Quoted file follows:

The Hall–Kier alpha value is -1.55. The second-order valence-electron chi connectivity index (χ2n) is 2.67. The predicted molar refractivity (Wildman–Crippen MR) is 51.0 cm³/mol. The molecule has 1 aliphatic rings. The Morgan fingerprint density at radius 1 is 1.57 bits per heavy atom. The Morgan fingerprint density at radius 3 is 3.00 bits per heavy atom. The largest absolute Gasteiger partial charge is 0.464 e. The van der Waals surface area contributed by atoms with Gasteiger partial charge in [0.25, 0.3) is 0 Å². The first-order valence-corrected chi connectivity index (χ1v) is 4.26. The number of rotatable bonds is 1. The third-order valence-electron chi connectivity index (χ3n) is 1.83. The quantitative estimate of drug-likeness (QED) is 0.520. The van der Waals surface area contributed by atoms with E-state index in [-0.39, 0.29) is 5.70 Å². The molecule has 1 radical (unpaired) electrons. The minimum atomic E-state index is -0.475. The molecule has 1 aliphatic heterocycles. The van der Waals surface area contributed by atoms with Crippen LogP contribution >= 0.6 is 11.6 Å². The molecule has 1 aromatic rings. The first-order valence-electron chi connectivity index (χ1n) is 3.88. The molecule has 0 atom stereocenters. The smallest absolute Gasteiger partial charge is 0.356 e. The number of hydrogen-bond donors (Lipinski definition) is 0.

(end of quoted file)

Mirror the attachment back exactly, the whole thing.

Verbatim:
The Hall–Kier alpha value is -1.55. The second-order valence-electron chi connectivity index (χ2n) is 2.67. The predicted molar refractivity (Wildman–Crippen MR) is 51.0 cm³/mol. The molecule has 1 aliphatic rings. The Morgan fingerprint density at radius 1 is 1.57 bits per heavy atom. The Morgan fingerprint density at radius 3 is 3.00 bits per heavy atom. The largest absolute Gasteiger partial charge is 0.464 e. The van der Waals surface area contributed by atoms with Gasteiger partial charge in [0.25, 0.3) is 0 Å². The first-order valence-corrected chi connectivity index (χ1v) is 4.26. The number of rotatable bonds is 1. The third-order valence-electron chi connectivity index (χ3n) is 1.83. The quantitative estimate of drug-likeness (QED) is 0.520. The van der Waals surface area contributed by atoms with E-state index in [-0.39, 0.29) is 5.70 Å². The molecule has 1 radical (unpaired) electrons. The minimum atomic E-state index is -0.475. The molecule has 1 aliphatic heterocycles. The van der Waals surface area contributed by atoms with Crippen LogP contribution >= 0.6 is 11.6 Å². The molecule has 1 aromatic rings. The first-order valence-electron chi connectivity index (χ1n) is 3.88. The molecule has 0 atom stereocenters. The smallest absolute Gasteiger partial charge is 0.356 e. The number of hydrogen-bond donors (Lipinski definition) is 0.